This week’s AAII Weekly Digest highlights these “must-read” AAII articles:
The various characteristics of stocks that generate higher returns than what the capital asset pricing model (CAPM) would predict are known as “stock market anomalies.” Two of the most famous anomalies are size and value. This article sets out to explain why, historically, value has outperformed growth when it comes to picking stocks.
An investment strategy that is long-term and focused on quality faces inexorable challenges, such as resisting temptations to respond to short-term dynamics and standing by qualitative judgments. This articles analyzes these challenges and focuses on two common categories of mistakes: those made when buying and those made when deciding to continue to hold, instead of sell, a stock.
Inversion. Such a simple concept. If there is a problem to solve, consider all the solutions that won’t work. In so doing, the correct answer reveals itself. Want to lose weight? Think of all the behaviors that will lead to obesity and do the reverse. Want to be a better father? Think of the things that would turn one’s kids away and do the opposite. The same may be true with investing: looking for stocks that will outperform the market? Look where others aren’t.
Guy Spier, manager of the Aquamarine Fund, believes that the best way to overcome the shortcomings of our inadequate brains is to carefully structure our environment to eliminate the Wall Street noise and adhere consistently to some simple guidelines. Spier believes that these nine rules are key to a better investment process.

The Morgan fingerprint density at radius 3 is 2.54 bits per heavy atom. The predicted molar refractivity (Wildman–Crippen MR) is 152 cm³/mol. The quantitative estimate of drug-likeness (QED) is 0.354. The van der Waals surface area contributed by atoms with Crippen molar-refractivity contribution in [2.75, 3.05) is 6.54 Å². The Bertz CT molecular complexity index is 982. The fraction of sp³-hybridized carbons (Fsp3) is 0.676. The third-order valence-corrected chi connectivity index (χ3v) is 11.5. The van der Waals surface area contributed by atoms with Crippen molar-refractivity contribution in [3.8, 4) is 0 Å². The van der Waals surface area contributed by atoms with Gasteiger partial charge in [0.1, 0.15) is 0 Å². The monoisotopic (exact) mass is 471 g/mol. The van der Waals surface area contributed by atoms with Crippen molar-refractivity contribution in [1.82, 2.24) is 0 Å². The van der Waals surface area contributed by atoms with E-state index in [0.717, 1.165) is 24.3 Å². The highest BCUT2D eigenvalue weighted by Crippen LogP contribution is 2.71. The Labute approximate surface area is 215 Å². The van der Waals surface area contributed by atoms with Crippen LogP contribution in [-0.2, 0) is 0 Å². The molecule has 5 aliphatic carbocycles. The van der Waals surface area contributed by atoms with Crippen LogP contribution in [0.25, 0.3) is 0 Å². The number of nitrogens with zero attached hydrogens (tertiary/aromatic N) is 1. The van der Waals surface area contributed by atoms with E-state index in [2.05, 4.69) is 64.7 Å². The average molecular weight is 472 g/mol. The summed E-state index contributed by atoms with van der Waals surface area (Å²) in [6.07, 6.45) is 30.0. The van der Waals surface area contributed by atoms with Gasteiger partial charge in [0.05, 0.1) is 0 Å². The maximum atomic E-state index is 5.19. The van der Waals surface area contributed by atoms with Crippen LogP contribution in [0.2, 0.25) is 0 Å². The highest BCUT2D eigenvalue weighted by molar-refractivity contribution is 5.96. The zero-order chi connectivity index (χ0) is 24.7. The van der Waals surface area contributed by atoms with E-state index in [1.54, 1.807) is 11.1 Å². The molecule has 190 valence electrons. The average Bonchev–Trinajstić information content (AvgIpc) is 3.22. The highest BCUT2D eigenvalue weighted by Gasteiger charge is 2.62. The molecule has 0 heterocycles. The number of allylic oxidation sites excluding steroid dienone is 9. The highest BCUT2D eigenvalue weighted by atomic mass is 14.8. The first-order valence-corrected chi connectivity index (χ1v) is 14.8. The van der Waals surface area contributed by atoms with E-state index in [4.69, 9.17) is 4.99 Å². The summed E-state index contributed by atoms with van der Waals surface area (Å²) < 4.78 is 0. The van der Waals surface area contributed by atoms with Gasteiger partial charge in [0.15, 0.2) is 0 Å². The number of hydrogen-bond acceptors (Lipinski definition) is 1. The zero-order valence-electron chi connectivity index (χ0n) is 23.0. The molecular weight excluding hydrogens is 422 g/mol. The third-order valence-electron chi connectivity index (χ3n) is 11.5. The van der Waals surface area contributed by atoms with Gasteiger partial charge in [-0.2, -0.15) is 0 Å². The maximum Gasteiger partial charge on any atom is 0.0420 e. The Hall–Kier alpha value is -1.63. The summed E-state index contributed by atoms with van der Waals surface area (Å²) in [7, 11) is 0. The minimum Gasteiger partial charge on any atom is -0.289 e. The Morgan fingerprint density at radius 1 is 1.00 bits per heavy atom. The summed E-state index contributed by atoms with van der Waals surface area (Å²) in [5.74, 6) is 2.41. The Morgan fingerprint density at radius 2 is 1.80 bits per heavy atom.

Our Member Question for this week is:
Do you think analyzing ESG (environmental, social and governance) factors can boost investment returns?
Vote to answer this week’s Special Question: Do a company’s policies on its corporate governance, the environment or social issues impact your decisions to buy its product or services or invest in it?
Last Week’s Results:
Last week we asked our readers whether they they invest in fixed income instruments and what they primary reason was for investing in them or not. Visit the AAII Blog for a summary of the responses.
One of the goals of stock analysis is to determine whether a company’s stock is “cheap” or “rich,” given its current stock price and financial situation. Popular methods of stock valuation include the use of a variety of ratios or multiples that compare a stock’s current price per share to an element of a firm’s financial statements—such as earnings, sales, book value, cash flow, or dividends. This issue of Stock Investor News looks at how to use Stock Investor Pro, AAII’s fundamental stock screening and research database program, to help assess a stock’s worth.